Rohlfing, I. and Zuber, C.I., 2021. Check your truth conditions! Clarifying the relationship between theories of causation and social science methods for causal inference. Sociological Methods & Research, 50(4), pp.1623-1659.
Waldner, D., Cyr, J., Koivu, K. and Goertz, G., 2019. Review symposium: multimethod research, causal mechanisms, and case studies. European Political Science, 18(1), pp.157-169.
|Overall plan and expected work effort||
The course gives 5 ECTS points, corresponding to an expectation that students spend 135 hours in relation to it.
The course comprises 8 double sessions.
It is expected that students have read and worked on syllabus materials prior to each session. It is expected that students will spend around 90 hours on this work.
The exam is an oral exam based on a short, written synopsis in which students present their own causally oriented case study design. Some of the work on this synopsis is done through exercises throughout the semester. The expectation is that work on the exam will total 25 hours, including preparation.
Teaching sessions depart from readings and short lectures by the teaching team. Sessions can include the following elements:
Questions for the teaching team related to the session’s readings.
Lectures by the teaching team explaining and expanding on course materials for the session
Exercises in ad hoc groups based on discussions of exemplary case studies included in the syllabus
Brief individual writing exercises in class, reflecting on a theme presented during the session or working on students’ own causally oriented case study design.
Common discussions of syllabus materials, group work, or individual writing exercises.
In-class exercises are small sets of questions concerning syllabus or other materials provided by the teaching team. Examples might include discussing the design of a published case study or the applicability of a particular technique to a particular research question.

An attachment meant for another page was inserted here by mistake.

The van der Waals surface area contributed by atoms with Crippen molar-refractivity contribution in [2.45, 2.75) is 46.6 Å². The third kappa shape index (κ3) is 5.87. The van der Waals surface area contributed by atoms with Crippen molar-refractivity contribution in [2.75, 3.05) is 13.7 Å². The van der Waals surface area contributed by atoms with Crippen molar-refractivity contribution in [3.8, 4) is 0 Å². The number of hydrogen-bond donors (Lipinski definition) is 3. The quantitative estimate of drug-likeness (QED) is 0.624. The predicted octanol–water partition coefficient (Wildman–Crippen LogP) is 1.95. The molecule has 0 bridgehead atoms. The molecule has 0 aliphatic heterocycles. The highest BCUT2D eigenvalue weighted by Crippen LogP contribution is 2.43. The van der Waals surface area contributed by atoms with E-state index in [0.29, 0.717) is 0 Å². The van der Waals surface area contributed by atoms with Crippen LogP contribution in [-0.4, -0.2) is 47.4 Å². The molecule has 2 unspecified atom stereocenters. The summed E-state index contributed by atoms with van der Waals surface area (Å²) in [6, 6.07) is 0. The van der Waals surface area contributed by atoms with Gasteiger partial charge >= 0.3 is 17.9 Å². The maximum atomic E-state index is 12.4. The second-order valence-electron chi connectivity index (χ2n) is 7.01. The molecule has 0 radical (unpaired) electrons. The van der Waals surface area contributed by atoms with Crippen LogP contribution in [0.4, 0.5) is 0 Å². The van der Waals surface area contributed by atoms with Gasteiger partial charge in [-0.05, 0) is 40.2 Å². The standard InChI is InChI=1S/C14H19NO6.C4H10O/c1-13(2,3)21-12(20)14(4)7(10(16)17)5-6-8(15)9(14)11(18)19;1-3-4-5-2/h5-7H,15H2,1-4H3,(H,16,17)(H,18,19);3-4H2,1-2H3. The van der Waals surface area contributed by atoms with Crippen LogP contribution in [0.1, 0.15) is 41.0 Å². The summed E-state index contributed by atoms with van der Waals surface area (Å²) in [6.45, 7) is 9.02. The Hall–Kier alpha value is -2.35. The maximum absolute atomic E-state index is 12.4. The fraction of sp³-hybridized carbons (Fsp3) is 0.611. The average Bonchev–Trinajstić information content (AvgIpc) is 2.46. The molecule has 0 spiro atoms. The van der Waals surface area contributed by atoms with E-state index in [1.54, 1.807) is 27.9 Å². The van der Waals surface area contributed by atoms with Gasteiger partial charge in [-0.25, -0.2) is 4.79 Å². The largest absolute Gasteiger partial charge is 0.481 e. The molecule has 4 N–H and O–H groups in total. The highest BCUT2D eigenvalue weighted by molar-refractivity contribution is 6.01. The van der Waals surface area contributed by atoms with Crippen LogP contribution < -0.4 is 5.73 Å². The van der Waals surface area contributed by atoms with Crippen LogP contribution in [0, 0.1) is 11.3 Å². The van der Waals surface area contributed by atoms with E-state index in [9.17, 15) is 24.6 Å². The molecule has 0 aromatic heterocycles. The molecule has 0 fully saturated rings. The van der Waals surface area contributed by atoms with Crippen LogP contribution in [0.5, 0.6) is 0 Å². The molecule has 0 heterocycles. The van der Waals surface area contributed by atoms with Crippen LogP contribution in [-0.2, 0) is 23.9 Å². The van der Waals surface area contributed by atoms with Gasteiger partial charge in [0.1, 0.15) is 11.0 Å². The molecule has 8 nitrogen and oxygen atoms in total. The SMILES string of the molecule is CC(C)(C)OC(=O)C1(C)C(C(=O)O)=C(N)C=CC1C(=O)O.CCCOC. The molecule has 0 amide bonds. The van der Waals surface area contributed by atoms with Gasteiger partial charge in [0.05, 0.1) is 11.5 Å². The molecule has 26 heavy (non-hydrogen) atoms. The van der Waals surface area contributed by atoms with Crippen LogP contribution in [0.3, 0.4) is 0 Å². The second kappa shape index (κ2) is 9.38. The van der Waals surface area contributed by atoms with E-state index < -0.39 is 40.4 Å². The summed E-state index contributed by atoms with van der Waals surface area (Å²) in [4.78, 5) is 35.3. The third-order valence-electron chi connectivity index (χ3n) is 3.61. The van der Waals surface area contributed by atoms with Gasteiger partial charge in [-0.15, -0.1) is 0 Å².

Writing exercies are short analyses conducted in class, in which students are asked to think and write for a few minutes on a topic related to the content of the session – for instance how a technique might apply to the design they are planning to submit for the exam.
|Evaluation and feedback||
The activity are evaluated regularly regarding the study board evaluation procedure. The activity responsible will be orientated about a potential evaluation of the activity at semesterstart. Se link to the study board evaluation praxis here https://intra.ruc.dk/nc/for-ansatte/organisering/raadnaevn- og-udvalg/oversigt-over-studienaevn/studienaevn-for-internationale-studier/arbejdet-medkvalitet- i-uddannelserne/
The plan for each course session is available on the course Moodle site.
|Overall learning outcomes||
At the conclusion of the course, students will be able to:
|Form of examination||
Individual oral exam based on a written product.
The character limit of the written product is 2,400-4,800 characters, including spaces.
The character limits include the cover, table of contents, bibliography, figures and other illustrations, but exclude any appendices.
Time allowed for exam including time used for assessment: 25 minutes.
The assessment is an overall assessment of the written product(s) and the subsequent oral examination.
Permitted support and preparation materials for the oral exam: Course material and own notes.
Assessment: 7-point grading scale.
Moderation: Internal co-assessor.
|Form of Re-examination||
Samme som ordinær eksamen / same form as ordinary exam
|Type of examination in special cases||
|Examination and assessment criteria||
After the course, students are expected to have the ability to...
Assess and discuss advantages and disadvantages of causally oriented case study designs.
Independently build and communicate causally oriented case study designs, including working existing theory into a viable causal mechanism.
Compare and discuss the utility of different variants of causally oriented case study designs for concrete research questions.
Discuss and assess the impact of case selection, data quality, and data availability on the strengths and weaknesses of particular causally oriented case study designs.